Books: How Not to Summon a Demon Lord
July 11, 2022 · 0 comments
By Shelley Pallis.
And we’re off again, sucked into the world of an online game, and forced to remain there, sorry-not-sorry to discover that we have all sorts of super-powers in this other world, and secretly enjoying it…. At least for a while, in How Not to Summon a Demon Lord by Yukiya Murasaki.
This time, the MMORPG is Cross Reverie, in which sullen Japanese incel Takuma Sakamoto has invested so much time and effort that he is possibly the most powerful player in the world. He has created his own intricate, deadly dungeon, and is known far and white as “the Demon Lord”. He takes particular pleasure in taking down player-couples who even purchase the in-game “wedding ring” – an artefact that carries no power at all except the power to wind him up.
Oh, forget all that, it’s just the prologue, because guess what? Then he wakes up and he’s been summoned. An elf girl (who looks actionably like Lodoss War’s Deedlit) and a cat girl have used their magic powers in their own world, which seems to be that of his game, and summoned him in the mistaken belief that he is actually a demon lord. And they have rather stupidly banked on one of their own spells being able to bind him to their will. But it turns out that Sakamoto arrives in the game-world looking like his character, and with all the inventory and powers that he spent so many gaming years acquiring. So now they are his magical slaves, and he somehow trapped in the world of the game he loves so much.
Sakamoto has a wryly cynical attitude towards the game world, in the sense that he was one of those players who only concentrated on the important stuff. He had no time for little fripperies and adornments (like the Wedding Ring) that didn’t actually help him gain any power. And he seems genuinely surprised by the fact that he is not the unspecifically ugly person he was when he left Earth, but is now a savagely handsome young man.
Not unlike the hero of Overlord, we find ourselves in the company of a player who initially luxuriates in being able to experience his game-world for real, although not unlike Infinite Dendrogram, he has spent so long studying its rules and loopholes that he is a frightfully boring conversationalist. Instead of getting on with the plot, he witters incessantly about wandering monsters and NPC and the likely travel time to the next location on the map. In a more interesting aside, he also has to try to work out how to cast spells in his new physical form, whereas in the past he just had to press a button or move a cursor.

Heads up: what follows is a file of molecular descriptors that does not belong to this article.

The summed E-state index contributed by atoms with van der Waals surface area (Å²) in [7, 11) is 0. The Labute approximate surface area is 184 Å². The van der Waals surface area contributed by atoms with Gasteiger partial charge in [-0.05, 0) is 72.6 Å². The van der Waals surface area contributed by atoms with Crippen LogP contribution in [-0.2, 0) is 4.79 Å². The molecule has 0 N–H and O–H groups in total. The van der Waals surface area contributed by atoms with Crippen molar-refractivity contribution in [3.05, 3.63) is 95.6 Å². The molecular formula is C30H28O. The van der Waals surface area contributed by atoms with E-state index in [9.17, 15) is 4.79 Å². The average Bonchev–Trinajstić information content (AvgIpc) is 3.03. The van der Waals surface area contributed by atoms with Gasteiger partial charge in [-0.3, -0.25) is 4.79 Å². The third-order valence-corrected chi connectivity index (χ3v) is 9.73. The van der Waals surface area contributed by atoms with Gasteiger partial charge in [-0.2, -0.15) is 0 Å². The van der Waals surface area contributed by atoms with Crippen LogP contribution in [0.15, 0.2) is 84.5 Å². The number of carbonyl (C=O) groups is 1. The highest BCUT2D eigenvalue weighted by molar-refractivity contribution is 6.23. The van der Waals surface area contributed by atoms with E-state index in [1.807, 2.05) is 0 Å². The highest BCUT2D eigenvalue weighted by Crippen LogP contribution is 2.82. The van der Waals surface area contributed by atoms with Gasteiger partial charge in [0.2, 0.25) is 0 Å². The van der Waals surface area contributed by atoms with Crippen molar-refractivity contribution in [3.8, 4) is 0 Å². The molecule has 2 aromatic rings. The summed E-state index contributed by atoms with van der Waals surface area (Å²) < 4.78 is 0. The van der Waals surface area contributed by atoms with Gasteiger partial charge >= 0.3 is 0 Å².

So now, here he is, in a game-world vaguely modelled on the war between angels and demons, although contemporary dungeon bashers are the human descendants of the angels, fighting to stop evil rivals from resurrecting the actual Demon Lord. Before long, Sakamoto and his two newly acquired slave girls are reluctantly going through the motions of dungeon quests, and trying to save the world, grumbling all the while at what a treadmill it is – the adventurers’ guild throws someone out if they don’t bring back more a minimum of 10,000 friths a month, which soon takes the fun out of adventuring for Sakamoto.
Although I do wonder if he even knows what fun is. Like many a light-novel adventurer, he is mildly embarrassed at the discovery that his game world is a real place, and paralysed with anxiety when he realises that he has inadvertently become the owner of two young girls. So it’s hardly Tarnsman of Gor, more like Mr Bean in Elfland, bumbling his way around adventures that he is starting to wish were not quite as real as they turned out to be.
How Not to Summon a Demon Lord by Yukiya Murasaki is published by J-Novel Club and available in the UK from Anime Limited.